The impactful people we admire from business leaders like Sheryl Sandberg and Oprah Winfrey, to social entrepreneurs like Chris Underwood, founder of Basic Needs, owe as much of their success to “doing the ordinary thing extraordinarily well” than daring to have a big idea.
One day at a time, they made simple, ordinary choices that led to amazing results.
Many of us have aspirations and even audacious goals. An essential and (often) unglamorous part of achieving them is to form simple habits and then take action on them consistently.
I’ve found one simple habit that gives me clarity and insight and is transformational.
It’s the simple power of doing a weekly review. A weekly review is a practical way to get things done, but it’s also an essential opportunity to reflect, and gain self-awareness, and that’s where we grow as leaders who make an impact and influence outcomes.
I prefer to combine the pragmatism of getting things with reflection that gives me clarity.
Here are 4 ideas to help you benefit from a weekly review:
1. Begin with appreciation – even in hard times.
Your weekly review should be different than just checking in with your goals, moving paper, and ticking a box. Yes, it’s a way of quickly identifying what’s working or not working for you, but it matters that you cultivate a growth mindset that generates momentum, and helps you avoid being stuck.
2. Make it enjoyable and easy.
Put it on the calendar. I schedule mine for 30 – 45 mins on a Sunday evening, but sometimes miss it – last Sunday was Easter – so I did my weekly review last night, (which is why I’m writing about it today.)
I prefer to do mine over a glass of wine – my favorite right now is a cold glass of Newton Chardonnay.
3. Use a template.
My weekly review is not just about my work, as important as that is. It includes my career, health, family, spiritual life, and more, since each area profoundly impacts the other.
My template is based on categories of my goals for this year – these represent my top priorities for the year (my article on setting SMARTEST goals outlines the process I use now, which has developed over the years through fits and starts.)
Here’s a quick description of my template and how it works; see if there are ideas that can work for you.
Themes – I start with a themes paragraph. This implies that there was a unifying idea for the week; and most weeks there is. For example, good feedback on work I’ve done, a major customer or partner win. Or, a happy surprise that had a ripple effect I want to reflect on. So, I write a brief paragraph that summarizes the week.
Recently I wrote: “Spent planned & unplanned time with visionary women. It encouraged & inspired me! And as I sought to help them, new opportunities opened for me & my work.” I’m careful about over-committing my time, but decided to invest in a few well-chosen “networking” events. These new acquaintances and connections reminded me how important it is to connect with others beyond my usual orbit.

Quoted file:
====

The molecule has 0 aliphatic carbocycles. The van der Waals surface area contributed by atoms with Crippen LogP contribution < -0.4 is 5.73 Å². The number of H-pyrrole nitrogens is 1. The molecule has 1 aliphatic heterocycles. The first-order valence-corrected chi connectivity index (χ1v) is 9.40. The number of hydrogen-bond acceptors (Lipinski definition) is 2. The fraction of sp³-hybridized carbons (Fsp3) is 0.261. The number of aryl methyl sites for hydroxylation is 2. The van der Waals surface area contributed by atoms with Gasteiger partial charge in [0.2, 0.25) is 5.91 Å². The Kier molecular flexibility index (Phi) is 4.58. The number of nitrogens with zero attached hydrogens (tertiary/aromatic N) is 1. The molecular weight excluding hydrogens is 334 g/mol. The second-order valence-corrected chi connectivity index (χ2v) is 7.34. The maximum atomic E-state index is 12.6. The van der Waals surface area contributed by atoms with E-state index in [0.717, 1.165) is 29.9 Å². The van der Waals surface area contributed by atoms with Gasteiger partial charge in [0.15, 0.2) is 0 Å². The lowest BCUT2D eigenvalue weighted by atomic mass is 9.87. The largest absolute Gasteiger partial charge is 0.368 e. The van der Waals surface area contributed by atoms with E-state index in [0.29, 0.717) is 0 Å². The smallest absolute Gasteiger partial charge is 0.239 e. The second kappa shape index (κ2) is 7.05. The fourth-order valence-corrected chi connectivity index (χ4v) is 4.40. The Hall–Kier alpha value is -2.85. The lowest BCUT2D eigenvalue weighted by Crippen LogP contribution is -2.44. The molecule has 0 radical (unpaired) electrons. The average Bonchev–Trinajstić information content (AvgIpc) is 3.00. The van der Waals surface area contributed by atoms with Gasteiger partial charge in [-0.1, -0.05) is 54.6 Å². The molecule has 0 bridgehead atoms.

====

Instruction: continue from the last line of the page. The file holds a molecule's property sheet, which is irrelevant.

Go through each of the categories where you have specific goals, one by one and write a line or two.
In the spirit of “what gets measured, gets done,” I review progress on the 3 key goals I had for the previous week and gain clarity on why I did or didn’t achieve them.
If I realize I’ve hit a snag on projects, I troubleshoot and make notes to follow up.
Often, I list the next step or two to take; even if the next step is to wait. Answers to pressing problems don’t always come at the exact moment I do my reviews. There are several things that reliably inspire me when I need to “work a problem” such as go for a walk, listen to a podcast, talk to a friend, or read a blog. Sometimes the best answers come after I’ve stepped away from a pressing problem.
4. Get practical so you get more done with less stress
In 2012, I realized I needed an expert to help me purge my office and develop a new system that works – meaning that it takes into account my own unique strengths and this finite season of my life with two sons at home and a husband who also loves his career.
Together, we set up a system that cherrypicks great ideas from David Allen’s book, Getting Things Done. He’s probably the best known advocate of weekly reviews. His five steps: Capture, Clarify, Organize, Reflect, and Engage are powerful – and when you follow them weekly, they work! However, one size does not fit all.
Although I have a good system in place, I do the paper review less frequently than Allen recommends – yet I somehow manage to get the most important things done. There is grace for those of us who are not drawn to dealing with lots of bits of paper!
Why do a weekly review? It’s a simple habit that will help you spot patterns you may be missing. We’re all so busy moving from one important activity to the next, that we miss insights that could lead to simple tweaks that renew our mindset, increase our productivity, satisfaction and impact.
“We cannot change what we are not aware of, and once we are aware, we cannot help but change,” says Sheryl Sandberg, COO, Facebook, and this applies to weekly reviews, too.
How about you? Do you do a weekly review? What tips do you recommend?
This article was recently published on LinkedIn’s Pulse.